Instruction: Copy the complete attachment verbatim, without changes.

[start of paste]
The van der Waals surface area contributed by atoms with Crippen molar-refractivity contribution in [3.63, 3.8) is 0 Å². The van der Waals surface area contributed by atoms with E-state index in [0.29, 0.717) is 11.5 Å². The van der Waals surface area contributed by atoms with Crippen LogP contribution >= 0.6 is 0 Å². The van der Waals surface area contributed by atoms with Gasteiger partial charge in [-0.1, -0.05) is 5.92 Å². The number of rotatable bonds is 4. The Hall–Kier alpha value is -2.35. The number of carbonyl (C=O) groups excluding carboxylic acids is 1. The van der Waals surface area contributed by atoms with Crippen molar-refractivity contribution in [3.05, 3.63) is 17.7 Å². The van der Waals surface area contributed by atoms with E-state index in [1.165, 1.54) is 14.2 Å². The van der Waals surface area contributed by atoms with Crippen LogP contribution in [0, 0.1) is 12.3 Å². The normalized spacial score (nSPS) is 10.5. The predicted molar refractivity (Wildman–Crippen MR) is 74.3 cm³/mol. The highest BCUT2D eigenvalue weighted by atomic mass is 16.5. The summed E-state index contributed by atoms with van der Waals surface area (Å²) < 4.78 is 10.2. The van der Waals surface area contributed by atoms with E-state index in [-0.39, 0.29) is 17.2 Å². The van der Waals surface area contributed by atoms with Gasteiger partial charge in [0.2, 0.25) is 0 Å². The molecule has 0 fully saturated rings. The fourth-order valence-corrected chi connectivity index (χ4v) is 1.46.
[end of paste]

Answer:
The van der Waals surface area contributed by atoms with Crippen molar-refractivity contribution in [3.63, 3.8) is 0 Å². The van der Waals surface area contributed by atoms with E-state index in [0.29, 0.717) is 11.5 Å². The van der Waals surface area contributed by atoms with Crippen LogP contribution >= 0.6 is 0 Å². The van der Waals surface area contributed by atoms with Gasteiger partial charge in [-0.1, -0.05) is 5.92 Å². The number of rotatable bonds is 4. The Hall–Kier alpha value is -2.35. The number of carbonyl (C=O) groups excluding carboxylic acids is 1. The van der Waals surface area contributed by atoms with Crippen molar-refractivity contribution in [3.05, 3.63) is 17.7 Å². The van der Waals surface area contributed by atoms with E-state index in [1.165, 1.54) is 14.2 Å². The van der Waals surface area contributed by atoms with Crippen LogP contribution in [0, 0.1) is 12.3 Å². The normalized spacial score (nSPS) is 10.5. The predicted molar refractivity (Wildman–Crippen MR) is 74.3 cm³/mol. The highest BCUT2D eigenvalue weighted by atomic mass is 16.5. The summed E-state index contributed by atoms with van der Waals surface area (Å²) < 4.78 is 10.2. The van der Waals surface area contributed by atoms with E-state index in [-0.39, 0.29) is 17.2 Å². The van der Waals surface area contributed by atoms with Gasteiger partial charge in [0.2, 0.25) is 0 Å². The molecule has 0 fully saturated rings. The fourth-order valence-corrected chi connectivity index (χ4v) is 1.46.